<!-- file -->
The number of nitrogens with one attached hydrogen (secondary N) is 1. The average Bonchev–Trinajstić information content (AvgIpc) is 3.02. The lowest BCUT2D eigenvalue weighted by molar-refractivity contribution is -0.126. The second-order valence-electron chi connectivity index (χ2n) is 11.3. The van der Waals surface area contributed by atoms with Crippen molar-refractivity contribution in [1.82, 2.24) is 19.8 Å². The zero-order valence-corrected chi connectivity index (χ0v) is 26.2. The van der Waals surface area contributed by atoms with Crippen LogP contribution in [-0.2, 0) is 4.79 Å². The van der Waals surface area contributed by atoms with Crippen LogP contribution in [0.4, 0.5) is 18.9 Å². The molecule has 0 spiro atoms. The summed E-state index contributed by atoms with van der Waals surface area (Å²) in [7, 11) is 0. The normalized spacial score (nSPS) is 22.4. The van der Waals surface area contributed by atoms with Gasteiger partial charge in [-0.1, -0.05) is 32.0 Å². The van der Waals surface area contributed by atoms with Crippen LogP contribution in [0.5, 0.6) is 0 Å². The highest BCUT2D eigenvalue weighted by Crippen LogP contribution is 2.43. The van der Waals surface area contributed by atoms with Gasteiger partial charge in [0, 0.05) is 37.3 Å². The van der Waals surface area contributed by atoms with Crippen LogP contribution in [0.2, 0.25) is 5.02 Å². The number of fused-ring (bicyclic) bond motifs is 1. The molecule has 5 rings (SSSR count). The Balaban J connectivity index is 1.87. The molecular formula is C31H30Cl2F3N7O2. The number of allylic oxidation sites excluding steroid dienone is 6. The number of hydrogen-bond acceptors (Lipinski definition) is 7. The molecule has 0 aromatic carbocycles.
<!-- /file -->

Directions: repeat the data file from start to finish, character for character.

The number of nitrogens with one attached hydrogen (secondary N) is 1. The average Bonchev–Trinajstić information content (AvgIpc) is 3.02. The lowest BCUT2D eigenvalue weighted by molar-refractivity contribution is -0.126. The second-order valence-electron chi connectivity index (χ2n) is 11.3. The van der Waals surface area contributed by atoms with Crippen molar-refractivity contribution in [1.82, 2.24) is 19.8 Å². The zero-order valence-corrected chi connectivity index (χ0v) is 26.2. The van der Waals surface area contributed by atoms with Crippen LogP contribution in [-0.2, 0) is 4.79 Å². The van der Waals surface area contributed by atoms with Crippen LogP contribution in [0.4, 0.5) is 18.9 Å². The molecule has 0 spiro atoms. The summed E-state index contributed by atoms with van der Waals surface area (Å²) in [7, 11) is 0. The normalized spacial score (nSPS) is 22.4. The van der Waals surface area contributed by atoms with Gasteiger partial charge in [-0.1, -0.05) is 32.0 Å². The van der Waals surface area contributed by atoms with Crippen LogP contribution in [0.5, 0.6) is 0 Å². The highest BCUT2D eigenvalue weighted by Crippen LogP contribution is 2.43. The van der Waals surface area contributed by atoms with Gasteiger partial charge in [0, 0.05) is 37.3 Å². The van der Waals surface area contributed by atoms with Crippen LogP contribution in [0.2, 0.25) is 5.02 Å². The number of fused-ring (bicyclic) bond motifs is 1. The molecule has 5 rings (SSSR count). The Balaban J connectivity index is 1.87. The molecular formula is C31H30Cl2F3N7O2. The number of allylic oxidation sites excluding steroid dienone is 6. The number of hydrogen-bond acceptors (Lipinski definition) is 7. The molecule has 0 aromatic carbocycles.